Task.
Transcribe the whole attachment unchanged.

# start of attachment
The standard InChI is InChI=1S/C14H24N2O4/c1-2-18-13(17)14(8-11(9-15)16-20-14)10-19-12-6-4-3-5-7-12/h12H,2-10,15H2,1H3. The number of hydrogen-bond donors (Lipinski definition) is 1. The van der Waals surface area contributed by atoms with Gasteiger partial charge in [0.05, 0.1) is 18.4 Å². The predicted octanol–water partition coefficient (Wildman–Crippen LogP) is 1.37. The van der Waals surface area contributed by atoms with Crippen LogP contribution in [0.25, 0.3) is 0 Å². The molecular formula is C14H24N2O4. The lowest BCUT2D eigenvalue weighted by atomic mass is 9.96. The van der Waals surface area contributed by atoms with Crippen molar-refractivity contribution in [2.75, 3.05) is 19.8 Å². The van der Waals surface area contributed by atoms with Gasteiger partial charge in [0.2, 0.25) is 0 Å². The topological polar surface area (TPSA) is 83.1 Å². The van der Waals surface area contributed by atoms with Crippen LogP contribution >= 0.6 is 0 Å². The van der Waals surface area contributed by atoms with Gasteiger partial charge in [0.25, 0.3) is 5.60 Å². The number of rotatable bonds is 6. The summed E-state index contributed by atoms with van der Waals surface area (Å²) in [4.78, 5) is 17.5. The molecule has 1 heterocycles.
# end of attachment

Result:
The standard InChI is InChI=1S/C14H24N2O4/c1-2-18-13(17)14(8-11(9-15)16-20-14)10-19-12-6-4-3-5-7-12/h12H,2-10,15H2,1H3. The number of hydrogen-bond donors (Lipinski definition) is 1. The van der Waals surface area contributed by atoms with Gasteiger partial charge in [0.05, 0.1) is 18.4 Å². The predicted octanol–water partition coefficient (Wildman–Crippen LogP) is 1.37. The van der Waals surface area contributed by atoms with Crippen LogP contribution in [0.25, 0.3) is 0 Å². The molecular formula is C14H24N2O4. The lowest BCUT2D eigenvalue weighted by atomic mass is 9.96. The van der Waals surface area contributed by atoms with Crippen molar-refractivity contribution in [2.75, 3.05) is 19.8 Å². The van der Waals surface area contributed by atoms with Gasteiger partial charge in [0.2, 0.25) is 0 Å². The topological polar surface area (TPSA) is 83.1 Å². The van der Waals surface area contributed by atoms with Crippen LogP contribution >= 0.6 is 0 Å². The van der Waals surface area contributed by atoms with Gasteiger partial charge in [0.25, 0.3) is 5.60 Å². The number of rotatable bonds is 6. The summed E-state index contributed by atoms with van der Waals surface area (Å²) in [4.78, 5) is 17.5. The molecule has 1 heterocycles.